Regenerative Medicine

Orthobiologics – or Regenerative Medicine – is an emerging field of orthopaedic medicine, which uses cellular biology to improve treatment outcomes. Gulf Orthopaedics is a leader in what’s quickly becoming the gold standard in non-surgical solutions for sports injuries when rest and physical therapy aren’t enough.

There are two types of regenerative medicine:  platelet-rich plasma (PRP) and bone marrow aspirate concentrate (BMAC).  In both cases, the body’s own healing properties help to increase function and reduce pain associated with arthritis, damaged cartilage, tendon, and ligament issues. PRP contains hundreds of proteins called growth factors that are very important in the healing of injuries. It uses the patient’s blood to trigger the body to begin healing the injured area.  The body’s natural response to an injury is to release platelets and white blood cells from the blood to begin healing. With modern technology, physicians can concentrate this process and inject the PRP directly into the injured tissue.

BMAC is like PRP in that physicians are utilizing the body’s own healing properties to enhance the process. BMAC uses bone marrow from the hip regions which contains pluripotent cells that increase the regenerative process even more effectively than PRP. Experts are still determining how BMAC specifically works within the body. However, experts do believe that BMAC decreases inflammation and improves long term function.

What Conditions Can Be Treated with PRP and BMC?

  • Knee Pain – tendon injuries, muscle injuries, ligament sprains or tears, bursitis, osteoarthritis
  • Hip Pain – muscle pain or injury, piriformis syndrome, bursitis, tendon injuries, sacroiliac joint pain, hamstring tendonitis or tears, osteoarthritis
  • Shoulder and Arm Pain – rotator cuff tendonitis, tendinopathy or partial tears, bicipital tendonitis, golfers, and tennis elbow (medial and lateral epicondylitis), ulnar collateral ligament sprain or tear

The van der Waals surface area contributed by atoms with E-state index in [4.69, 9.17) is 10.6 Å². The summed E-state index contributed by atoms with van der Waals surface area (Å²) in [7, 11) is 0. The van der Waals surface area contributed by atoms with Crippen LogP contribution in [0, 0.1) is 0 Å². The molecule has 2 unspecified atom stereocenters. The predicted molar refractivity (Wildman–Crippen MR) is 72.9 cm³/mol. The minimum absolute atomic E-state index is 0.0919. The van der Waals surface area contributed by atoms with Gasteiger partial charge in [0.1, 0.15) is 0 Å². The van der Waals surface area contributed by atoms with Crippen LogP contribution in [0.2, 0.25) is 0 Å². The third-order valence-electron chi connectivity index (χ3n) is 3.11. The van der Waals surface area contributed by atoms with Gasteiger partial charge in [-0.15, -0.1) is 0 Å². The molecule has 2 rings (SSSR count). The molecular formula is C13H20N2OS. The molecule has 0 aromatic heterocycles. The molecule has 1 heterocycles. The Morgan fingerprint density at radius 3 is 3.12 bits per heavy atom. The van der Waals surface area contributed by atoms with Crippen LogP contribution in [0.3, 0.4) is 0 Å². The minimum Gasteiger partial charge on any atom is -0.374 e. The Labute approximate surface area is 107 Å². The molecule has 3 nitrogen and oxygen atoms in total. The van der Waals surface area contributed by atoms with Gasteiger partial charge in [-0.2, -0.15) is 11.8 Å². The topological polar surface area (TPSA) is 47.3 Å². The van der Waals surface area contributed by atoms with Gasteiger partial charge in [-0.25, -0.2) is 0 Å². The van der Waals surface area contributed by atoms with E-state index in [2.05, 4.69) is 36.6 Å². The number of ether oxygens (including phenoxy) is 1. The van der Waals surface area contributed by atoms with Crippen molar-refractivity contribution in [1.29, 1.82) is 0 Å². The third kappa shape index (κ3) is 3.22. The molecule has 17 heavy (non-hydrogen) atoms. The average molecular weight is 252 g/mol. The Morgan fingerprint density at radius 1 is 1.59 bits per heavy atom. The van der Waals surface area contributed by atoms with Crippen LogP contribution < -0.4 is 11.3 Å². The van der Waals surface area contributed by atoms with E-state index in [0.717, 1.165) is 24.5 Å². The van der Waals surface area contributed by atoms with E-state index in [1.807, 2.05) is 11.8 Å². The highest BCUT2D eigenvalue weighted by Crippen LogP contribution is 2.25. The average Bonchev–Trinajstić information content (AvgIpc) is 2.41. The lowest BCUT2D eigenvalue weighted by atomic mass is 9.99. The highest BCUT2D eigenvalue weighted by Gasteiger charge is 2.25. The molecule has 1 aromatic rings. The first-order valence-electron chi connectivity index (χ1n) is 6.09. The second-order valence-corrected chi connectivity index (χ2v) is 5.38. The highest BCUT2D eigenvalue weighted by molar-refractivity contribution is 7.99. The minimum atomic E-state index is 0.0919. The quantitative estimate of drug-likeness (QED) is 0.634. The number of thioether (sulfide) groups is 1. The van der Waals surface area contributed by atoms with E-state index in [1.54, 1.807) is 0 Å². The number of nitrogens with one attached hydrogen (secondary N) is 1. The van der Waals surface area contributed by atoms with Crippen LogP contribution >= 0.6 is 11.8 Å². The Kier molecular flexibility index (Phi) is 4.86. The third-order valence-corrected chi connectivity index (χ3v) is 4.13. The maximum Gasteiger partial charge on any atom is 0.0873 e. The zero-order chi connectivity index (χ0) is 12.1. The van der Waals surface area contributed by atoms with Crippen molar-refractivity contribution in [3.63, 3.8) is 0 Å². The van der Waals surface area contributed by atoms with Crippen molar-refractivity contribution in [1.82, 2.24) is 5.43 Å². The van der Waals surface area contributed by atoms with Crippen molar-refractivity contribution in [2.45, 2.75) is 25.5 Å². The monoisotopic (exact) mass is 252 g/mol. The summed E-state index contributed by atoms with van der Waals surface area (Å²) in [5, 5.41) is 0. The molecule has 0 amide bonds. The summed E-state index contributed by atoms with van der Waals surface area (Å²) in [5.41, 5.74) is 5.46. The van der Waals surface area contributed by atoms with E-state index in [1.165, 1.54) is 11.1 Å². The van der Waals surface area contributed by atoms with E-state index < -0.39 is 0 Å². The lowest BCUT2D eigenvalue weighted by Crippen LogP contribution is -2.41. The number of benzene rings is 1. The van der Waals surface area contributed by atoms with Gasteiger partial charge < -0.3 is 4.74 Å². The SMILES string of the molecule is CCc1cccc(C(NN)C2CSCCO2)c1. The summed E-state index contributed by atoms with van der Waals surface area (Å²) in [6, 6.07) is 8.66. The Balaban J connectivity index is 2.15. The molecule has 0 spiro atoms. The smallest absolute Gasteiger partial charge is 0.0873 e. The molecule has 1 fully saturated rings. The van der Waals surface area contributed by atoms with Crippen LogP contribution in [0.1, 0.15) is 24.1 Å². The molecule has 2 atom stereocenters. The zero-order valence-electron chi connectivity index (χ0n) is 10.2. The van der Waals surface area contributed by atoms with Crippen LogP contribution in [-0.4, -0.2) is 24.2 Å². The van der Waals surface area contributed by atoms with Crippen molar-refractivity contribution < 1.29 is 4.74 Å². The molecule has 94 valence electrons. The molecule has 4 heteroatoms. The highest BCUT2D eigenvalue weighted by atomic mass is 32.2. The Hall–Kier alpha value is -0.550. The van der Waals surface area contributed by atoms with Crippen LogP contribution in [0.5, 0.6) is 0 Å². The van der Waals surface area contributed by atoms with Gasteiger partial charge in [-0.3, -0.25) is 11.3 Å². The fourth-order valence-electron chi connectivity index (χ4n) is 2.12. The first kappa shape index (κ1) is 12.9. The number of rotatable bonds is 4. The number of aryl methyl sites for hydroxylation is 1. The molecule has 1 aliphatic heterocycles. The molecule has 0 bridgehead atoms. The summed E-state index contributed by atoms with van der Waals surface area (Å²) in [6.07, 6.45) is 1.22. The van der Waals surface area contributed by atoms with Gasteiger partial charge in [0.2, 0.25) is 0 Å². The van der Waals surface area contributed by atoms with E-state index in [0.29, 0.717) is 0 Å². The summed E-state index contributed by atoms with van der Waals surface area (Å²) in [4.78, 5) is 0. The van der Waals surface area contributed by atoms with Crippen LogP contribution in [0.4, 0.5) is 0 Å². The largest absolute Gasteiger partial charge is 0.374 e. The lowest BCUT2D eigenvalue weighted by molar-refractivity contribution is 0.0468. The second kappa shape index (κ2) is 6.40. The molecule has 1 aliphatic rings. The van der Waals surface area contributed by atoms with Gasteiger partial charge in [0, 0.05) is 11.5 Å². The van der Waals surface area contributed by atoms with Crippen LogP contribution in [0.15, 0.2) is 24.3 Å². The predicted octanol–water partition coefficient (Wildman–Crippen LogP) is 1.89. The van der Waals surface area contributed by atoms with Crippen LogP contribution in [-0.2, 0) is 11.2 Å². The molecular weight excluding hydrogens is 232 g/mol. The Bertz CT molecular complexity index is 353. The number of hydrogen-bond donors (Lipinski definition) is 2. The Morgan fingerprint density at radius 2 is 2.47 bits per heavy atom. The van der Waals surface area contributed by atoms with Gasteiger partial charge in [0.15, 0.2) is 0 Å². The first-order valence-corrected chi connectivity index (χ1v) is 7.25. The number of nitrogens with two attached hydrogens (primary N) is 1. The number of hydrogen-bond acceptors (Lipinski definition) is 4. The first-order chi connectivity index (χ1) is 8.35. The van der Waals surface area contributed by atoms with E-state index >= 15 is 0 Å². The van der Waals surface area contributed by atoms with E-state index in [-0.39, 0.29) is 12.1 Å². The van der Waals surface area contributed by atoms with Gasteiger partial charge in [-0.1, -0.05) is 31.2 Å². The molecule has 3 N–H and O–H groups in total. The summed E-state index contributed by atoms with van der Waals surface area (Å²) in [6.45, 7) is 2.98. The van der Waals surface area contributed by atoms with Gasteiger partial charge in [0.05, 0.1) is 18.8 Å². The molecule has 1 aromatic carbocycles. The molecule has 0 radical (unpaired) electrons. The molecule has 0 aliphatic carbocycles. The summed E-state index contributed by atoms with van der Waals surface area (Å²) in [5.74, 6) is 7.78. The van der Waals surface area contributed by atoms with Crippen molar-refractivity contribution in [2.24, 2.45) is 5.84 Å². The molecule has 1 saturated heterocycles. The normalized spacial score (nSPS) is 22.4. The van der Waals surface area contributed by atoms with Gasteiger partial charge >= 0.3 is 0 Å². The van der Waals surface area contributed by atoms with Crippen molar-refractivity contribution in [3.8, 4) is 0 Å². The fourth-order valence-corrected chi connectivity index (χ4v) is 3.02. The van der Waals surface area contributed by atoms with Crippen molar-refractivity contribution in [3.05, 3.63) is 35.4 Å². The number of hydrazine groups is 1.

What is Platelet -Rich Plasma (PRP)?

Platelet-Rich Plasma (PRP)

Platelet-rich plasma or PRP is an “autologous blood therapy” that uses a patient’s own blood components to stimulate a healing response in damaged tissues. In response to an injury or tissue damage, your body naturally recruits platelets and white blood cells from the blood to initiate a healing response. Under normal conditions, platelets store numerous growth factors which are released in response to signals from the injured tissue. Modern technology allows us to concentrate platelets and white blood cells from your blood and induce this growth factor release as we inject the solution directly into injured tissue, simulating this same healing response in a more powerful form. By enhancing the body’s natural healing capacity, the treatment may lead to a more rapid, more efficient, and more thorough restoration of the tissue to a healthy state as well as reduce pain.

What is Bone Marrow Concentrate (BMC)?

Bone Marrow Concentrate (BMC)

By harvesting blood and tissue from the bone marrow space of the hip, an injectable product can be produced by concentrating platelets and cells withdrawn through a simple outpatient needle aspiration procedure, done with local anesthetic and light sedation. BMAC contains all the growth and healing factors in PRP, along with concentrated “pluripotent” or stem-like cells which further contribute to the regenerative process.

Your First Step in Regenerative Medicine Therapy

Your First Step in Regenerative Medicine Therapy:  Make an appointment with Gulf Orthopaedics today to find out if Regenerative Medicine Therapy (BMCC or PRP) might be helpful in healing your injury. For your first appointment, please bring:

  • X-rays and previous surgical information
  • Driver’s License or valid ID
  • List of medications
  • Insurance information
  • Any other relevant information

Treatment Plan

Depending on the severity and duration of your injury, one to three injections are suggested. Following the initial treatment with PRP or BMAC, a follow up visit occurs 3-4 weeks later. At this visit an evaluation of your response to the initial therapy is performed. A subsequent visit at 6-8 weeks post procedure will then help determine the need for additional PRP treatments. In general, chronic injuries often require more than one injection. In both acute and chronic injuries, injections will be combined with an exercise or physical therapy program to enhance the success of the treatment.